Location: Poisonous Plant Research2013 Annual Report
Objective 1: Develop science-based guidelines for grazing livestock on rangelands infested with toxic plants (particularly Lupinus, Senecio, Delphinium and swainsonine and selenium-containing plants) and evaluate the potential for establishing improved forage species on infested sites to improve livestock gains, reduce the risk of livestock loss, and improve other rangeland ecosystem services. Objective 2: Reduce the risks of livestock losses due to variations in quantitative and qualitative differences in toxin accumulation over time and plant species by quantifying the influence of endophytes, climate changes, and genotype on plant toxin accumulation (particularly swainsonine-containing plants and Delphinium and Lupinus species). Objective 3: Enhance feed and food safety by improving risk assessment and diagnosis of plant-induced poisoning to livestock by improving analytical methods for analyzing plant and animal tissues for toxins; measuring toxicokinetics, assessing carcinogenic and genotoxic potential, and identifying toxin metabolites and biomarkers of toxicoses. Objective 4: Develop improved procedures with guidelines for diagnostic and prognostic evaluation to reduce negative impacts of poisonous plants on livestock reproduction and embryo/fetal growth by improving early identification of poisoned animals, predicting poisoning outcomes, and management and treatment options through improved understanding of clinical, morphological and molecular alterations of plant-induced toxicosis. Objective 5: Develop guidelines to aid producers and land managers in making genetic-based herd management decisions to improve livestock performance and safety on grazed rangelands infested with poisonous plants through the use of identified animal genes, physiological pathways, and molecular mechanisms of action that underlie Conium, Cicuta, Delphinium, Lupinus, and Nicotiana, and other neurotoxic plant effects.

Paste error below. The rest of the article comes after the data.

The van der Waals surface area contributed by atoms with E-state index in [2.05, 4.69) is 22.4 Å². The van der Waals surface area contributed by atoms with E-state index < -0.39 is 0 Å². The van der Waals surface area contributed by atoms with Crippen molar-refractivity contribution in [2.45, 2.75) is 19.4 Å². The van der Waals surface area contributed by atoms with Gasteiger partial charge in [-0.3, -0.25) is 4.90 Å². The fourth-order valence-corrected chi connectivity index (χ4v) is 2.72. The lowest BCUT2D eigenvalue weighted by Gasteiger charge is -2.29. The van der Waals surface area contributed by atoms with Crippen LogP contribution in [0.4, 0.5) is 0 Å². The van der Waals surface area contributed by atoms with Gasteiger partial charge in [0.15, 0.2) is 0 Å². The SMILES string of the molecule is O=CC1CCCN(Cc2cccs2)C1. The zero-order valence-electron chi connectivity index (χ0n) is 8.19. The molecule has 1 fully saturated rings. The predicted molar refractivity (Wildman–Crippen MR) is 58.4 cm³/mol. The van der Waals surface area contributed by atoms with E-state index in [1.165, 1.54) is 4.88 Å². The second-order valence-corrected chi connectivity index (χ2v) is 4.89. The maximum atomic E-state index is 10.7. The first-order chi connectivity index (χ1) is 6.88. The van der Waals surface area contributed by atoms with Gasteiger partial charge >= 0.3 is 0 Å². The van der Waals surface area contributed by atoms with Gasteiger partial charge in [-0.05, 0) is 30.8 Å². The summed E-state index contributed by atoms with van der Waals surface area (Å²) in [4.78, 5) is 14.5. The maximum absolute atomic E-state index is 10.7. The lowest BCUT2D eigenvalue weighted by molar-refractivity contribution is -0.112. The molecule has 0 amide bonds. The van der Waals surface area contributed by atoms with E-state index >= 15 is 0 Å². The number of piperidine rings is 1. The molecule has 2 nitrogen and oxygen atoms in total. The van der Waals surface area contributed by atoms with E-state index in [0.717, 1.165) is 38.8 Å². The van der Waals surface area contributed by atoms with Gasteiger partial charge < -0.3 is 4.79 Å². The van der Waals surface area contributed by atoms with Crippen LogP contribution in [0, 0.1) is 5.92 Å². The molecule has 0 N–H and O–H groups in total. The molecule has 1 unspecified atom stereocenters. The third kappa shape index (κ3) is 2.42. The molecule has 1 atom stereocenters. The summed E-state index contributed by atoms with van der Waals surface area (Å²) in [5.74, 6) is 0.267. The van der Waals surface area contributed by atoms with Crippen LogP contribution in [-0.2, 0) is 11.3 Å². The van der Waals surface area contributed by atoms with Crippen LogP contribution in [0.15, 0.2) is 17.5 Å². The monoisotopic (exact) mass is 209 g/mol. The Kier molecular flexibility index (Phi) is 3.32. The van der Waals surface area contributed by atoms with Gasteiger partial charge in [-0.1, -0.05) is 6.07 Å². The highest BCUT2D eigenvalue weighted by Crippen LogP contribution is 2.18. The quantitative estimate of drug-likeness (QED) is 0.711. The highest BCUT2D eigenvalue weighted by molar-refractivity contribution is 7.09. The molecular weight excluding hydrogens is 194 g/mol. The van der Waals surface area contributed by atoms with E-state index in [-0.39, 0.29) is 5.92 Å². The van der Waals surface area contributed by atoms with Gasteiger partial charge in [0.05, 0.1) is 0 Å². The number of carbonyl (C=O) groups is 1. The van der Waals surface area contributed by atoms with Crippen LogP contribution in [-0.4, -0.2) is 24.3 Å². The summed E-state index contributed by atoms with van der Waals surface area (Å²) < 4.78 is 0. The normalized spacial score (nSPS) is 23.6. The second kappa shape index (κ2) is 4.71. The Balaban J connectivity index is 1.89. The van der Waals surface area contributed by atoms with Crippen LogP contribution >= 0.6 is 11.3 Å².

Livestock poisoning by plants results in over $503,000,000 lost to the livestock industry annually in the 17 western United States from death losses and abortions alone (Holechek, 2002). Plant poisonings extend worldwide to include 333 million poisonous plant-infested hectares in China and 60 million hectares in the central western region of Brazil, to name a few. There are over 6,000 species of pyrrolizidine alkaloid (PA)-containing plants, and over 350 individual PAs causing diseases in animals and humans have been identified. Economic losses are much larger as significant amounts of nutritious forage are wasted and management costs are increased due to the threat of toxic plant-related livestock losses. The Poisonous Plant Research Laboratory (PPRL) has provided worldwide leadership in poisonous plant research to the livestock industry and consumers including numerous solutions to toxic plant problems using an integrated, interdisciplinary approach (see Figure below). The research team investigates plant poisonings in a systematic matter by identifying the plant, describing the effects in animals, determining the toxin(s) and evaluating the mechanisms of action. The ultimate goal is to develop research-based solutions to reduce livestock losses from toxic plants. There are five coordinated objectives in this project plan providing guidelines for potential genetic-based management. This research will reduce livestock losses from plants and enhance the economic well-being of rural communities, improve rangeland health by combating invasive plant species, and help to provide safe animal products free from potential plant toxins for consumers.